NHS Procurement

Paul Farrelly: To ask the Secretary of State for Health what steps have been taken to improve efficiency in NHS procurement in North Staffordshire. [198597]

Mr. Hutton: North Staffordshire is actively involved in the national supply chain excellence programme as part of a pathfinding collaborative procurement hub project. The hub will coordinate all purchasing activity in Shropshire and Staffordshire to improve performance, efficiency and generate substantial savings and benefits for all national health service trusts in the area.

NHS Professionals

Tim Loughton: To ask the Secretary of State for Health how many placements have been secured through NHS professionals to date. [197922]

18 Nov 2004 : Column 1984W

Mr. Hutton: NHS Professionals was established as a Special Health Authority from 1 April 2004. Since that time it has been responsible for filling a total of 935,110 placements for doctors, nurses, allied health professionals and administrative and clerical staff.

NHS Staff

Mr. Burstow: To ask the Secretary of State for Health how many reported violent incidents against NHS staff there were in (a) England, (b) each strategic health authority and (c) each primary care trust in each year since 1997. [198246]

Mr. Hutton: The information requested was not collated centrally until 2000–01 and since then the statistics from different areas are incomplete. The available statistics on reported violent incidents, including both physical and non-physical assaults, against NHS staff for 2000–01, 2001–02 and 2002–03 in England; strategic health authorities (SHA); and primary care trusts (PCT) are summarised in the table.
Estimated number of reported violent or abusive incidents for 2000–01, 2001–02, 2002–03 in (a) England, (b) SHA, (c) PCT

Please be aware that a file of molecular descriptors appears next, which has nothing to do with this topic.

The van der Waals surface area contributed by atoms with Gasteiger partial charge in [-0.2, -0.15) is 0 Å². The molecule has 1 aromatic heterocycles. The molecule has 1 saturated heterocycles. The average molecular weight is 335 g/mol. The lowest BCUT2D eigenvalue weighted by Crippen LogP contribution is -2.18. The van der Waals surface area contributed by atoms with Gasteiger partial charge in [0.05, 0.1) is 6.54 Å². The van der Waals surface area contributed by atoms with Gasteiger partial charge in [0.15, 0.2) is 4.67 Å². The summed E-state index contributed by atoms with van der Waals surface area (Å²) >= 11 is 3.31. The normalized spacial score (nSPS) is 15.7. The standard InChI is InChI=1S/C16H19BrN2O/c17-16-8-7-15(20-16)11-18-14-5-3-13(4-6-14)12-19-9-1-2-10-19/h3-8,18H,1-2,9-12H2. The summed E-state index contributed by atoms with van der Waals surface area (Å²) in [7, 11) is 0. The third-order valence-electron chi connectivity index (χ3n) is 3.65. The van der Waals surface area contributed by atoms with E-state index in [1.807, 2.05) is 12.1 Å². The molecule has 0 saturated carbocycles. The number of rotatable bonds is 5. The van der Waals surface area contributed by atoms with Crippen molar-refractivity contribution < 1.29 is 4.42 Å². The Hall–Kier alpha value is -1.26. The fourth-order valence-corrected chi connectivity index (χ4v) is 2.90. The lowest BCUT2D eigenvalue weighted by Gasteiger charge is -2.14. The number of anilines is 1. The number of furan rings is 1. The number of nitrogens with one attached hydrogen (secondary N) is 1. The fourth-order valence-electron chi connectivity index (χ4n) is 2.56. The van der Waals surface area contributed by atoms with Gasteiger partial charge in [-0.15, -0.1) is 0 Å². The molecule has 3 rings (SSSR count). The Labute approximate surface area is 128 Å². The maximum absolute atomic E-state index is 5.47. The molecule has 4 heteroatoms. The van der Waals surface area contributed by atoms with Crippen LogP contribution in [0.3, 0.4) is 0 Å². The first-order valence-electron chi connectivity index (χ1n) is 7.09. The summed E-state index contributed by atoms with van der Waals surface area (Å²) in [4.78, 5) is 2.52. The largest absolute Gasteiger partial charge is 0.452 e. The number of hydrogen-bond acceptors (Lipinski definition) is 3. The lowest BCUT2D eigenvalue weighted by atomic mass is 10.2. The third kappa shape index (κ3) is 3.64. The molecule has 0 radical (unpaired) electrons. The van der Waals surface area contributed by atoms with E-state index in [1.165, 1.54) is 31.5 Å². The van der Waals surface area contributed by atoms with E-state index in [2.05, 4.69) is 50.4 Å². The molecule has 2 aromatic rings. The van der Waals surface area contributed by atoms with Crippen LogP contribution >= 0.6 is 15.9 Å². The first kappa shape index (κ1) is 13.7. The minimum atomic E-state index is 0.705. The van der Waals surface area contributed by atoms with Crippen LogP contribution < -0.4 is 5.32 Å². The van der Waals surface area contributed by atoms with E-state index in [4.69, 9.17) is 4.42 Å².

In November 2003 the NHS Security Management Service launched a new national reporting system for physical assaults. Statistics on physical assaults against staff in the NHS will be available from 2004–05, with statistics on non-physical assault available from 2005–06.
18 Nov 2004 : Column 1985W

Tim Loughton: To ask the Secretary of State for Health (1) how many nursing posts in the NHS are funded by pharmaceutical companies, broken down by trust; [198626]

(2) what his policy is on hospitals employing nurses and doctors funded for wholly or in part by pharmaceutical companies. [198627]

Ms Rosie Winterton: It has not been possible to respond to the hon. Member in the time available before Prorogation.

Nottingham Services

Mr. Allen: To ask the Secretary of State for Health pursuant to his answer of 28 October, Official Report, column 1334W, on services in Nottingham, how many (a) doctors and (b) nurses were employed by trusts which fall wholly within the City of Nottingham local government boundary (i) in 1997 and (ii) on the latest date for which figures are available. [197895]

Dr. Ladyman: The information is shown in the table.

Nottingham City Primary Care Trust (PCT), Nottingham City Trust Hospital and the Queens Medical Centre National Health Service Trust have been identified by Trent Strategic Health Authority as those trusts which fall within the City of Nottingham local government boundary. PCTs did not come into existence until 1 April 2000. Therefore there is no direct comparison to 1997. Nottingham Health Authority is the closest match, but this includes staff working in a significantly larger geographical area.
Numbers of doctors and nurses employed in Nottingham(latest available information)

Nottingham Health Authority1,4714,695

Nottingham City PCT190853
Nottingham City Hospital NHS Trust4211,170
Queen's Medical Centre NHS Trust7242,040

(41) These figures include hospital and community health services doctors and general medical practitioners.
(42) These figures include qualified nursing, midwifery and health visiting staff and GP nurses.
Department of Health general and personal medial services statistics.
Department of Health medical and dental workforce census.
Department of Health non-medical workforce census.